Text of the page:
And he did exactly that. Theory went straight from high school to the indies, wrestling many of today’s big names and rising stars—Keith Lee, Trent Beretta, Ethan Page, Matt Riddle, Darby Allin—as well as past stars like former muscle monster “the Masterpiece” Chris Masters. From the outset, Theory had his signature physique, a middle ground between John Cena’s dense musculature and Rick Rude’s sinewy definition. Also from the outset, he moved extremely well, able to do high-impact, high-elevation maneuvers or standing moonsaults and forward rolls without the clumsiness that accompanies the typical bodybuilder’s efforts to do the same (a comparison with heavily-muscled Brian Cage is instructive here, as the “Swoleverine” can do many of these same things but in a far less graceful manner).
Theory also proved he could sell anyone’s offense, whether that person is Zack Sabre Jr. systematically working joint locks or Brock Lesnar administering a wild F5 from the top of the Elimination Chamber cell at this year’s pay-per-view in February. He demonstrated that ability in spades after moving from the WWE-affiliated (now wholly absorbed) independent promotion EVOLVE to NXT in 2020, when a brief early push that saw him showing up on Raw and at WrestleMania 36 gave way to his incorporation in Johnny Gargano’s heel faction the Way, where he mostly got squashed against wrestlers who ended up disappearing from the NXT roster—literally in the case of his matches with Bronson Reed, which often involved the bigger man simply falling on him.
It was this willingness to take his lumps that made Theory’s sudden ascent following his surprising return of Cleopatra’s Egg (a bizarre MacGuffin tied to the Rock’s Red Notice film that appeared at the 2021 Survivor Series in lieu of the movie star himself) seem so jarring. In retrospect, the evolution of his character makes sense. Theory was initially quite nervous around Mr. McMahon, unprepared for the authority figure’s slaps out of nowhere or other mind games, but as he was inserted into more marquee matches with the likes of Big E, Finn Bálor, Brock Lesnar, AJ Styles, and Kevin Owens, his demeanor changed. Although he lost most of those matches, the work itself has been exceptional and he’s found ways to win when it counts, as with his eventual defeat of Bálor to become the youngest United States Champion in history and his reappearance at Money in the Bank to seize the coveted briefcase after a back-and-forth bout with Bobby Lashley in which Theory sold some of the Almighty’s most impressive offense in ages, including a forward roll that culminated in Lashley gorilla-pressing Theory.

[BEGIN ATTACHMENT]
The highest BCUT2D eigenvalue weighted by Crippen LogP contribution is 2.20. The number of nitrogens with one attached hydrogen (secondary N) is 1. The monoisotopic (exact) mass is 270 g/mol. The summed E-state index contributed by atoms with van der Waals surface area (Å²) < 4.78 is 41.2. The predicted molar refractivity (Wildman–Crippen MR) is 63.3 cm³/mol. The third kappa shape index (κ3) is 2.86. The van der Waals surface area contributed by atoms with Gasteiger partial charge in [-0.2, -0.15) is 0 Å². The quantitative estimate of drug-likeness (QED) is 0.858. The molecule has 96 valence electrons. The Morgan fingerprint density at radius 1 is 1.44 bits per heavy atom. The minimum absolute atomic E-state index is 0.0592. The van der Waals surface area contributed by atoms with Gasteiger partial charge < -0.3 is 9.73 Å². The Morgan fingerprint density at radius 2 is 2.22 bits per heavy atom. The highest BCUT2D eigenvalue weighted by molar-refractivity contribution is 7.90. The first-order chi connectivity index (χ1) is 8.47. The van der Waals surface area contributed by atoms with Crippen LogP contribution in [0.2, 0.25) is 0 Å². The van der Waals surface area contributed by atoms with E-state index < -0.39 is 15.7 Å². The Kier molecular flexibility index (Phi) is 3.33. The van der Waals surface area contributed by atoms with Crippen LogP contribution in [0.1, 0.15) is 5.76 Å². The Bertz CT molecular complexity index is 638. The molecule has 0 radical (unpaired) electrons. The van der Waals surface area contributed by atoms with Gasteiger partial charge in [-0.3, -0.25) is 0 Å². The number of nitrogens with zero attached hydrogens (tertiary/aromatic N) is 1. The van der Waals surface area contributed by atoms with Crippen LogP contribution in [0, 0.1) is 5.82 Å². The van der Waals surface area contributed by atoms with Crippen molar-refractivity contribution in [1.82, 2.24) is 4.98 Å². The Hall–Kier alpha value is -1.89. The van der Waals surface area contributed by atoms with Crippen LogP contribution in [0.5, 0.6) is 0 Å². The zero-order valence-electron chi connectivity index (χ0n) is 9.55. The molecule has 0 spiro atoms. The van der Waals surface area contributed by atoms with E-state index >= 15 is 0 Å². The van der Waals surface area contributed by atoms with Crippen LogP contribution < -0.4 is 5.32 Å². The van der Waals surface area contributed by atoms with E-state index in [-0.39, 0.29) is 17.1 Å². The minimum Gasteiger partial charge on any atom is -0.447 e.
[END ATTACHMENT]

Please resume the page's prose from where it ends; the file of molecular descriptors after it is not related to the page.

The Lashley feud will continue into SummerSlam and seems likely to follow the same pattern as Theory’s eventual conquest of Bálor after repeated losses. Thus far, it has hit all the right notes for a physique-versus-physique feud, including the sort of crowd-infuriating posedown session that surely pleased the bodybuilding-obsessed McMahon and recalled Rick Rude’s similar efforts against the Ultimate Warrior—down to the bad guy losing their cool in each exchange. (Lashley, who has a legit combat sports background more closely akin to Brock Lesnar’s, has the mass and the posing pedigree, but the smaller Mr. Teen Georgia’s poses—hit in an individual performance the next week—were much smoother and more natural.)
Despite these successes, questions remain. Can he go from being hated by the crowd for many of the wrong reasons to lovingly booed for all the right ones, as was the case with the Rock during his transition from his earlier run as the over-pushed, entitled babyface Rocky Maivia? Can he keep improving on the microphone, becoming more confidently unlikable? Recent interactions with the likes of his childhood idol John Cena, in which he commands the spotlight, indicate this is indeed happening, with the “McMahon’s protégé” story line offering a compelling reason for his transformation back into the cocky heel character that powered his success in EVOLVE. His attention to the craft of wrestling, modeled on Cena’s own scheduled-to-the-minute obsessiveness, indicates that this still-unproven Theory possesses a high degree of validity.